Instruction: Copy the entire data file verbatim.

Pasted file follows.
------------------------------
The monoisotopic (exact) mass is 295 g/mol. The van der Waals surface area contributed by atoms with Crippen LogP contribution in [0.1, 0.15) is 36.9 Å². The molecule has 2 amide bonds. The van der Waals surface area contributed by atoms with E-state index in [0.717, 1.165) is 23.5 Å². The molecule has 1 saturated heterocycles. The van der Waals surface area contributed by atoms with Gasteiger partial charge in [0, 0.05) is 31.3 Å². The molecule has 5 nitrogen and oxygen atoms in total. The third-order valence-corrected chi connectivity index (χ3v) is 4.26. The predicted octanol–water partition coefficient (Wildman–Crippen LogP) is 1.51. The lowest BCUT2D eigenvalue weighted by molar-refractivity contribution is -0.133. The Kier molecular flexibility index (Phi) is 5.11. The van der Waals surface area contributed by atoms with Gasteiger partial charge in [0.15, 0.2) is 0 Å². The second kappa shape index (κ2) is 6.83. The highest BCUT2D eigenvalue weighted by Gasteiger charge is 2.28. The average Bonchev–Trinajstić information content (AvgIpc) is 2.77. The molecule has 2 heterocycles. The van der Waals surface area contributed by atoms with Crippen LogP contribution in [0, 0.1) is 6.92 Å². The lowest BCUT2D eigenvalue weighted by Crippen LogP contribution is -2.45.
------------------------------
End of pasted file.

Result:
The monoisotopic (exact) mass is 295 g/mol. The van der Waals surface area contributed by atoms with Crippen LogP contribution in [0.1, 0.15) is 36.9 Å². The molecule has 2 amide bonds. The van der Waals surface area contributed by atoms with E-state index in [0.717, 1.165) is 23.5 Å². The molecule has 1 saturated heterocycles. The van der Waals surface area contributed by atoms with Gasteiger partial charge in [0, 0.05) is 31.3 Å². The molecule has 5 nitrogen and oxygen atoms in total. The third-order valence-corrected chi connectivity index (χ3v) is 4.26. The predicted octanol–water partition coefficient (Wildman–Crippen LogP) is 1.51. The lowest BCUT2D eigenvalue weighted by molar-refractivity contribution is -0.133. The Kier molecular flexibility index (Phi) is 5.11. The van der Waals surface area contributed by atoms with Gasteiger partial charge in [0.15, 0.2) is 0 Å². The second kappa shape index (κ2) is 6.83. The highest BCUT2D eigenvalue weighted by Gasteiger charge is 2.28. The average Bonchev–Trinajstić information content (AvgIpc) is 2.77. The molecule has 2 heterocycles. The van der Waals surface area contributed by atoms with Crippen LogP contribution in [0, 0.1) is 6.92 Å². The lowest BCUT2D eigenvalue weighted by Crippen LogP contribution is -2.45.